I’m so used to balancing good news with bad, that I’ve spent a couple minutes trying to think of bad news.
- The good news is I’ve made it to 30 in reasonably good health.
- The good news is I had the best birthday of my life.
- The good news is we both have stable, well-paying employment.
- The good news is the bills get paid every month, uneventfully.
- The good news is I’m working through many issues in my life and I feel like I’m making good progress everywhere.
Now, here’s a thing.
- The good news is I don’t have a plan at this point.
I really had no plan for what I should be doing at 30. Everything kind of led up to age 29 and stopped. This is a good thing. I’m left with the ability to write my own script, and it’s a feeling I’ve never really had before. I can set my own priorities, set my own goals, and it’s more than that. I can explore the things I’m passionate about, or things I think I would be passionate about if I gave them a try.
Astute readers may point out that I could do that whenever I wanted. I’d argue that’s not true though; there are expectations placed on you from every direction. Right now I think I am meeting or exceeding those remaining expectations from work and home.
There’s a psychological theory called Maslow’s hierarchy of needs. I don’t recall where I first heard about it, but the idea is that certain needs are more important than others, and as those needs are met, like a pyramid, loftier goals at the top become feasible to work on. The base is physiological needs: Food, Water, Shelter, Clothing. Then you have safety: Personal Security, Financial Security, Health, and what I’d round up as Insurance. At the middle of the pyramid is social belonging: Friendships, Intimacy and Family. Above that is esteem or respect, with self-respect considered more important than respect from others.
Once all of those things are met, you’re left with two related needs at the top. Self-actualization, the idea that what a man can be, he must be. This gets into self-improvement, bettering yourself in whatever ways seem best to you. It also manifests as a creative spirit, to make your best self through effort and creating.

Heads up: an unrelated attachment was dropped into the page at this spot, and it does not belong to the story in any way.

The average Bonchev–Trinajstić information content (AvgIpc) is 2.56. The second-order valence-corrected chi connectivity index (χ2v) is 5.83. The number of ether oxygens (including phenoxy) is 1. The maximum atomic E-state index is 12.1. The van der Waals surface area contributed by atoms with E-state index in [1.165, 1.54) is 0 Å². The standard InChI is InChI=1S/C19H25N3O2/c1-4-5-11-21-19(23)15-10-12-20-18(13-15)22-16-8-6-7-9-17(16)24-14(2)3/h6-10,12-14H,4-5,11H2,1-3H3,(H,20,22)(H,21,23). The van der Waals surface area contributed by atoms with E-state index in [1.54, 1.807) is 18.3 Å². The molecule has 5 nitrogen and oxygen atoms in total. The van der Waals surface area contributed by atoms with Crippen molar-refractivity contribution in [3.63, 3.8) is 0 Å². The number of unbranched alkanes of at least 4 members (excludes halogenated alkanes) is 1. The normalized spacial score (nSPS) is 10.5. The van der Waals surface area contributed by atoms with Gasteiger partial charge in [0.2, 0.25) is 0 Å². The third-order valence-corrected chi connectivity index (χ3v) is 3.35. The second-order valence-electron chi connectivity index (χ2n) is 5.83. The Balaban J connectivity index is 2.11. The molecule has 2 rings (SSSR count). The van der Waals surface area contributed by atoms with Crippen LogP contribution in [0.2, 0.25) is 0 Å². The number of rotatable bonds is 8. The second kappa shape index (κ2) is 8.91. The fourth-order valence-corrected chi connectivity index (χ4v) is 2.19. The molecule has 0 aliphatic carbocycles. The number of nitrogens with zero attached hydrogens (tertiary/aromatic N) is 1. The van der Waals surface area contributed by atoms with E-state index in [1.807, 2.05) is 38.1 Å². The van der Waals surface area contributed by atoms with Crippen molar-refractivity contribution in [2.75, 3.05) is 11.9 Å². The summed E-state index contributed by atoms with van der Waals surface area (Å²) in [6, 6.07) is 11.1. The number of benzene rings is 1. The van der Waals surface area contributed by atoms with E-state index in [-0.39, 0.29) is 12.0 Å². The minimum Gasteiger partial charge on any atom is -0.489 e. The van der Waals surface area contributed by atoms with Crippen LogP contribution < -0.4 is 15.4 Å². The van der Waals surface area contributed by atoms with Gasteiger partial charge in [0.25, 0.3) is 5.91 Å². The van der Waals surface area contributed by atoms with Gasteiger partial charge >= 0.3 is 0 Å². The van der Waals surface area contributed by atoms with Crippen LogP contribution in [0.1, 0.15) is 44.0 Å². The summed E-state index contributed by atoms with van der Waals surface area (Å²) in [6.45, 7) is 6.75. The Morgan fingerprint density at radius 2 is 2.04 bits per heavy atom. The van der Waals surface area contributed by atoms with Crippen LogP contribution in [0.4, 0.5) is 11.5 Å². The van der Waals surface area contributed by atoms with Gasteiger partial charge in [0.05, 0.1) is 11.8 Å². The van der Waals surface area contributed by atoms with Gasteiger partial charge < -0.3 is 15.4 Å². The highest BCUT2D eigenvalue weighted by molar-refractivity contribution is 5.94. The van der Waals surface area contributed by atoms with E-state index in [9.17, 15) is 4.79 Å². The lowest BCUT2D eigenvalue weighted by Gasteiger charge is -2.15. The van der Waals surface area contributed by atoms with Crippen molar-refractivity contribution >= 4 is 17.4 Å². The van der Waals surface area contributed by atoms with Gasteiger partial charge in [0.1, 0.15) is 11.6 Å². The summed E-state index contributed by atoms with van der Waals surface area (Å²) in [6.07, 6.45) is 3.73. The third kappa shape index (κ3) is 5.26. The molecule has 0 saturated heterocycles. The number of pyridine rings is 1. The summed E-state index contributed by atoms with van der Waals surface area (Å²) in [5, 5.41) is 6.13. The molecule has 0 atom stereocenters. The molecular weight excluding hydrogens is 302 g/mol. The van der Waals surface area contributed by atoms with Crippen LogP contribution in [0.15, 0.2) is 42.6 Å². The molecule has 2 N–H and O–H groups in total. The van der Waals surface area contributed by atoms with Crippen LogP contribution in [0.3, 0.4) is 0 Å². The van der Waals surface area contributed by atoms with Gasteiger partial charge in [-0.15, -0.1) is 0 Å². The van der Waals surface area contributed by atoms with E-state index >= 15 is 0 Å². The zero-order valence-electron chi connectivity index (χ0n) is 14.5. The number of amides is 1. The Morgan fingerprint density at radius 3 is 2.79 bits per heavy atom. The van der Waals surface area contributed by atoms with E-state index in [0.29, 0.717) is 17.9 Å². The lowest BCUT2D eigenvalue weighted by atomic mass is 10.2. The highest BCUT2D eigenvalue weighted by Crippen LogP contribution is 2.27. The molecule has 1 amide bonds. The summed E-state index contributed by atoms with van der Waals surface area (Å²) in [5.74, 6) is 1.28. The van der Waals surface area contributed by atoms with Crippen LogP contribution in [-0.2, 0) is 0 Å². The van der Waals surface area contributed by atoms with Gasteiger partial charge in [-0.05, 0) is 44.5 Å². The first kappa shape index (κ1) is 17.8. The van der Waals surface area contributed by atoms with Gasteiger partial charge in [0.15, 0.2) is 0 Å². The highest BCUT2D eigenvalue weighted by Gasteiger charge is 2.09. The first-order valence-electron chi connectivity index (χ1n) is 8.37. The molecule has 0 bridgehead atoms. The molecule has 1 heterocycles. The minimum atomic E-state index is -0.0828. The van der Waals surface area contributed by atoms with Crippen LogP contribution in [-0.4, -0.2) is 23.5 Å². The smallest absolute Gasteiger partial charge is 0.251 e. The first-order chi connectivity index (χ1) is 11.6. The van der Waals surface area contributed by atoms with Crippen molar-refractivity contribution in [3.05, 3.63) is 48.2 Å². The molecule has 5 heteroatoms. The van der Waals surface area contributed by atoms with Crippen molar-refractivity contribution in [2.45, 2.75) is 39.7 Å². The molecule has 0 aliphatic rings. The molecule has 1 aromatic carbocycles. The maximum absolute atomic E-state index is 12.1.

For thirty years of the hierarchy’s existence, that was the top. But Maslow revised his work in the ’70s and decided there was something more accurate to place at the top of the pyramid, and that was the idea of self-transcendence. Now you’re getting into turning yourself into a force for good, through volunteering or other altruistic efforts. It represents, to him, the pinnacle of human nature, and it is only sustainable once all those things below are met and satisfied.
Right now, I’d put myself, pretty solidly, in the self-actualization camp. My resolutions this year all revolve around that category. To be more athletic by losing weight, to write more, to cook new foods, to read more. It’s all a part of a concept of expanding myself, to become the best version of myself, through incremental progress. I think that last bit, incremental progress, is something I didn’t always have sight of. Particularly in my late teens and early 20s, I was altogether too likely to abandon something when I didn’t master it immediately. Age has brought a little wisdom, and a lot more patience.
So, not having a plan in the strictest sense of the word isn’t really a bad thing. Living seems to be a bit too free-form of a thing to try to impose an over-regimented structure to it. I need a little more than I’ve got right now, and finding that balance will be useful, but if I can manage that concept of “get a little better every day,” I think I’ll end up doing much better than I had in the past.